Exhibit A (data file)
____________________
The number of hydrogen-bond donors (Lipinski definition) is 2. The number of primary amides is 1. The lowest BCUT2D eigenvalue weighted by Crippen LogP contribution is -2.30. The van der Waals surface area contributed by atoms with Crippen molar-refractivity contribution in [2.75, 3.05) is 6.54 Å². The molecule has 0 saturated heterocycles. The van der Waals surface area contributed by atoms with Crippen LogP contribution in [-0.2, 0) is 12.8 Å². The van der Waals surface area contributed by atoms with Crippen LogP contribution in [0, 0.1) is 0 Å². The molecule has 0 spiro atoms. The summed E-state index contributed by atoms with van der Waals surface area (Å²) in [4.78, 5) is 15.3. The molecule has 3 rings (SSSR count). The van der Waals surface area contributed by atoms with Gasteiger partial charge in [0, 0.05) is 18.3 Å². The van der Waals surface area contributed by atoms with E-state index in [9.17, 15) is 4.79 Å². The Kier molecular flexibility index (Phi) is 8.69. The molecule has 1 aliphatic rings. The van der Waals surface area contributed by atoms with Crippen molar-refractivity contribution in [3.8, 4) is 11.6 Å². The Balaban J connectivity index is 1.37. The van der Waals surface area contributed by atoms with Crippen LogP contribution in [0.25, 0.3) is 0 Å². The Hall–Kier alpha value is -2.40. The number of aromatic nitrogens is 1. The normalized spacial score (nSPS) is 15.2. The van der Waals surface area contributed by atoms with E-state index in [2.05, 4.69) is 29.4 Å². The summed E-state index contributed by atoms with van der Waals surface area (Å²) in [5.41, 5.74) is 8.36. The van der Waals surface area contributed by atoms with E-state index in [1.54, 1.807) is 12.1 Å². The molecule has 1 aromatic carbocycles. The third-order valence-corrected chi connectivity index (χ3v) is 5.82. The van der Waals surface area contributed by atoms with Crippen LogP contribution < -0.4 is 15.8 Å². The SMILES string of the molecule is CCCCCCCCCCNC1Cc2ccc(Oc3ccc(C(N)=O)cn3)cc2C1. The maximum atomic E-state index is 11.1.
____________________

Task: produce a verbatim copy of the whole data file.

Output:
The number of hydrogen-bond donors (Lipinski definition) is 2. The number of primary amides is 1. The lowest BCUT2D eigenvalue weighted by Crippen LogP contribution is -2.30. The van der Waals surface area contributed by atoms with Crippen molar-refractivity contribution in [2.75, 3.05) is 6.54 Å². The molecule has 0 saturated heterocycles. The van der Waals surface area contributed by atoms with Crippen LogP contribution in [-0.2, 0) is 12.8 Å². The van der Waals surface area contributed by atoms with Crippen LogP contribution in [0, 0.1) is 0 Å². The molecule has 0 spiro atoms. The summed E-state index contributed by atoms with van der Waals surface area (Å²) in [4.78, 5) is 15.3. The molecule has 3 rings (SSSR count). The van der Waals surface area contributed by atoms with Gasteiger partial charge in [0, 0.05) is 18.3 Å². The van der Waals surface area contributed by atoms with E-state index in [9.17, 15) is 4.79 Å². The Kier molecular flexibility index (Phi) is 8.69. The molecule has 1 aliphatic rings. The van der Waals surface area contributed by atoms with Crippen molar-refractivity contribution in [3.8, 4) is 11.6 Å². The Balaban J connectivity index is 1.37. The van der Waals surface area contributed by atoms with Crippen LogP contribution in [0.25, 0.3) is 0 Å². The Hall–Kier alpha value is -2.40. The number of aromatic nitrogens is 1. The normalized spacial score (nSPS) is 15.2. The van der Waals surface area contributed by atoms with E-state index in [2.05, 4.69) is 29.4 Å². The summed E-state index contributed by atoms with van der Waals surface area (Å²) in [5.41, 5.74) is 8.36. The van der Waals surface area contributed by atoms with E-state index in [1.54, 1.807) is 12.1 Å². The molecule has 1 aromatic carbocycles. The third-order valence-corrected chi connectivity index (χ3v) is 5.82. The van der Waals surface area contributed by atoms with Crippen LogP contribution < -0.4 is 15.8 Å². The SMILES string of the molecule is CCCCCCCCCCNC1Cc2ccc(Oc3ccc(C(N)=O)cn3)cc2C1. The maximum atomic E-state index is 11.1.